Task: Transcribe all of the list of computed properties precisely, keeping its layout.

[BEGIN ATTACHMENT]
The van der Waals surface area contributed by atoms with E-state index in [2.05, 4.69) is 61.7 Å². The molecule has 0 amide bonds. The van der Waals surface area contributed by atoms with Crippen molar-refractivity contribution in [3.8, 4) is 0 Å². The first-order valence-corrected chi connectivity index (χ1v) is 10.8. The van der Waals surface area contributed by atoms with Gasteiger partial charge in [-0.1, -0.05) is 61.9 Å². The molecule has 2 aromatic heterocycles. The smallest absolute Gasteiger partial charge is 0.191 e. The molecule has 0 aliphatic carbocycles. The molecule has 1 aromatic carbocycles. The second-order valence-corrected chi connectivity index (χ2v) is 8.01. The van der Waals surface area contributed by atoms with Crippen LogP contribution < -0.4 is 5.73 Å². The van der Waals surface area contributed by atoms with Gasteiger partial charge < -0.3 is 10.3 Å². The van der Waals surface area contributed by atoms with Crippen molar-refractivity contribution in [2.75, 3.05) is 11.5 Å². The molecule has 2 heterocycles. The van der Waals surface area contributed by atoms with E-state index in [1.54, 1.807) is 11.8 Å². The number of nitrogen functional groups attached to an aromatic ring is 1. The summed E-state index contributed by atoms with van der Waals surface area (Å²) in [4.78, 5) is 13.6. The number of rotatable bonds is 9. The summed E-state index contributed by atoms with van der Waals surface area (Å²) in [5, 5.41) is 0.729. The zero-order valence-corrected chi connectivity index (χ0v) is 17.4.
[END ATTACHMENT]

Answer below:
The van der Waals surface area contributed by atoms with E-state index in [2.05, 4.69) is 61.7 Å². The molecule has 0 amide bonds. The van der Waals surface area contributed by atoms with Crippen molar-refractivity contribution in [3.8, 4) is 0 Å². The first-order valence-corrected chi connectivity index (χ1v) is 10.8. The van der Waals surface area contributed by atoms with Gasteiger partial charge in [-0.1, -0.05) is 61.9 Å². The molecule has 2 aromatic heterocycles. The smallest absolute Gasteiger partial charge is 0.191 e. The molecule has 0 aliphatic carbocycles. The molecule has 1 aromatic carbocycles. The second-order valence-corrected chi connectivity index (χ2v) is 8.01. The van der Waals surface area contributed by atoms with Crippen LogP contribution < -0.4 is 5.73 Å². The van der Waals surface area contributed by atoms with Gasteiger partial charge < -0.3 is 10.3 Å². The van der Waals surface area contributed by atoms with Crippen molar-refractivity contribution in [2.75, 3.05) is 11.5 Å². The molecule has 2 heterocycles. The van der Waals surface area contributed by atoms with E-state index in [1.54, 1.807) is 11.8 Å². The number of nitrogen functional groups attached to an aromatic ring is 1. The summed E-state index contributed by atoms with van der Waals surface area (Å²) in [4.78, 5) is 13.6. The number of rotatable bonds is 9. The summed E-state index contributed by atoms with van der Waals surface area (Å²) in [5, 5.41) is 0.729. The zero-order valence-corrected chi connectivity index (χ0v) is 17.4.